As you may have heard, earlier this week, a judge in Brazil ordered that WhatsApp, the insanely popular messaging app owned by Facebook should be blocked from all of Brazil for 48 hours, after it refused to reveal some details
on some criminals who had used the app. Another judge overturned the ruling
soon after, and the app started to reopen to people in Brazil. The GlobalVoices link above has the details about how this came to be:
Much information that could help answer this question is being withheld from the public. But it appears to be linked to a criminal investigation of a man accused of drug trafficking, armed robbery and association with Brazil's largest criminal organization PCC. This investigation is being conducted in camera, or in secret, so no further details have been released.
In July and August 2015, Brazilian judiciary officials ordered WhatsApp to release personal data of users who were being investigated by the Federal Police. But WhatsApp, which is owned by Facebook, refused to release the data, according to the São Paulo Court of Appeals press release.
On December 16, the Brazilian Prosecutor's Office responded by ordering telecommunications providers to block WhatsApp altogether, affecting what the company estimates to be 100 million users in Brazil.
This seems like a fairly extreme reaction -- harming millions of users (a recent survey found that 93% of internet users in Brazil use WhatsApp) -- just because the company won't reveal info on one user. This is especially concerning because just last year we were happy to see Brazil pass a ground-breaking
law, called the Marco Civil, to protect online rights (after years
of debate over it).
However, the judge who agreed to block WhatsApp, Sandra Regine Nostre Marques, actually used a provision of the Marco Civil to justify the block:
The blocking motion was authorized by judge Sandra Regina Nostre Marques, who based her decision on a provision of Marco Civil, Brazil's so-called “Bill of Rights” for the Internet. The law establishes rules on network neutrality, privacy, data retention and intermediary liability, among other issues, and was approved by President Dilma Rousseff in April 2014.
The Marco Civil also allows state authorities to place sanctions on foreign Internet companies that refuse to comply with Brazilian legislation. As noted in Article 12 of the law, authorities can impose warnings, fines and temporary suspension of a company's services or activities. These penalties can be implemented only with a judge's approval.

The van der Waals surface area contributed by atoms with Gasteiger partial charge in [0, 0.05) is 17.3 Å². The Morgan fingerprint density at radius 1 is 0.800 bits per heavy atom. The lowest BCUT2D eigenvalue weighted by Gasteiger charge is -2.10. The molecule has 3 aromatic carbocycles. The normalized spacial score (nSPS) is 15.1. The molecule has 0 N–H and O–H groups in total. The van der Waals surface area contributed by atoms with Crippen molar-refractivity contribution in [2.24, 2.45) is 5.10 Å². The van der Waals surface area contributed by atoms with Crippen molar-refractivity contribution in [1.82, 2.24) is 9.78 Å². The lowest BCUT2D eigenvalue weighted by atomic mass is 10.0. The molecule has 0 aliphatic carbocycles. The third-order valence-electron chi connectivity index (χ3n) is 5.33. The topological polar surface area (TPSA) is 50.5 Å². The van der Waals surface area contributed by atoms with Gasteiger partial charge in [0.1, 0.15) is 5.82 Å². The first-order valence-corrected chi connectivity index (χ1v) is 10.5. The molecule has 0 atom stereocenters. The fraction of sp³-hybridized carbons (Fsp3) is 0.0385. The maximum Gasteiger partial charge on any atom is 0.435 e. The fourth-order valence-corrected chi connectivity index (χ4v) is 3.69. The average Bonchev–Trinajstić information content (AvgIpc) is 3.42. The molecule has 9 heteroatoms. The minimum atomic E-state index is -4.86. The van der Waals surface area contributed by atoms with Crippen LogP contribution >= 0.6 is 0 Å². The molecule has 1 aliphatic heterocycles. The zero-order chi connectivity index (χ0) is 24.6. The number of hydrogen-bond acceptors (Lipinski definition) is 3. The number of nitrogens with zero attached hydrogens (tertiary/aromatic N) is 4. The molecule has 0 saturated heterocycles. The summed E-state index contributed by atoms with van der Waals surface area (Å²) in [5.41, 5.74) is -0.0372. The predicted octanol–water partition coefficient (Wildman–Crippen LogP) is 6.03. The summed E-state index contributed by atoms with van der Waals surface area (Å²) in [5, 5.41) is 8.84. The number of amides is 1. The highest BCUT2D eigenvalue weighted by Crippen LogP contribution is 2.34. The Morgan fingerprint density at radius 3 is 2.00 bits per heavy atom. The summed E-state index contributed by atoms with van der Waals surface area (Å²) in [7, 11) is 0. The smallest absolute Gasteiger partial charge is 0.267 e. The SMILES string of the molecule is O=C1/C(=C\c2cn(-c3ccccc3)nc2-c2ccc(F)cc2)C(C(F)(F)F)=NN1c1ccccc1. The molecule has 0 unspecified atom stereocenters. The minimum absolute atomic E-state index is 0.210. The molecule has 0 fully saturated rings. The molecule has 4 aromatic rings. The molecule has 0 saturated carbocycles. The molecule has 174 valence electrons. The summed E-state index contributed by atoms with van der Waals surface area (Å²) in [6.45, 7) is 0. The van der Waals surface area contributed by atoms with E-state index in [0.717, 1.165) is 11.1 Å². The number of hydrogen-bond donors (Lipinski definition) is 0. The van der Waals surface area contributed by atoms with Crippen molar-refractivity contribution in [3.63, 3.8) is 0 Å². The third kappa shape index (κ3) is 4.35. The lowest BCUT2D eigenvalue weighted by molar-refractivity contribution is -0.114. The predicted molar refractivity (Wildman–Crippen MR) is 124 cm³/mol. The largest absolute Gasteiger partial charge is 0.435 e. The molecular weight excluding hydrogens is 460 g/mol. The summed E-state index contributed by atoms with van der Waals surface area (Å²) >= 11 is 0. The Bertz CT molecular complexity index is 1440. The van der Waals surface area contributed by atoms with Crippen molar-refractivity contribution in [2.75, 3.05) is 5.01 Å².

The online human rights organization Access Now condemned the order
and further argues that article 12 of the Marco Civil should be changed:
Even though it was temporarily overturned, the Sao Paulo court order is a troubling setback for Brazil since the country passed legislation known as the Marco Civil da Internet, a civil framework for the internet that gives legal status to a set of fundamental principles for digital rights for all Brazilians. One little-known clause in the Marco Civil — article 12 — permits penalties for companies that fail to respond to requests for data. Among the possible penalties, judges can apply warnings, temporary suspension of services, or even the prohibition to operate the service on the country. Judges can impose these penalties individually or jointly. We believe that article 12 is overbroad and disproportionate, violating a cornerstone of international law. The implementation of article 12 by the judiciary has drastic and unintended consequences that harm the ability to seek, receive, and impart information.
The decision by the higher court judge to issue a temporary injunction was based on the lack of proportionality between the wide scope block and the failure to comply with the July court order. But a temporary injunction does not serve as precedent for subsequent court cases under Brazilian law.
But, that may not happen as there's a lot of pressure in Brazil to go the other way
unfortunately, as Eduardo Cunha, a leading Brazilian politician, and opponent to the Marco Civil has been gaining power.
Cunha, a former telco lobbyist, was one of the biggest opponents of Marco Civil (particularly its net neutrality clause) before the legislation made its way to Dilma’s desk and into law.
But a year later, he controls a Congress dominated by evangelical extremists and military dictatorship apologists, and is authoring or advocating on behalf of a slate of proposed laws that would not only dismantle Marco Civil’s provisions for consumer privacy and freedom of expression, but would also effectively criminalize the use of social media.
PL 215/15, which opponents are nicknaming the Big Spy (“O Espião”), is a surveillance law that would require Brazilians to enter their tax ID, home address and phone number to access any website or app on the internet, and require companies like Facebook and Google to store that information for up to three years and provide access to police with a court order. An earlier draft said “competent authorities” could request the data without a court order.
Another part of the law, authored by Cunha, would allow politicians to censor social media practically at will.
So, uh, yeah. It's not looking good for the internet right now in Brazil, despite looking so promising just a year ago.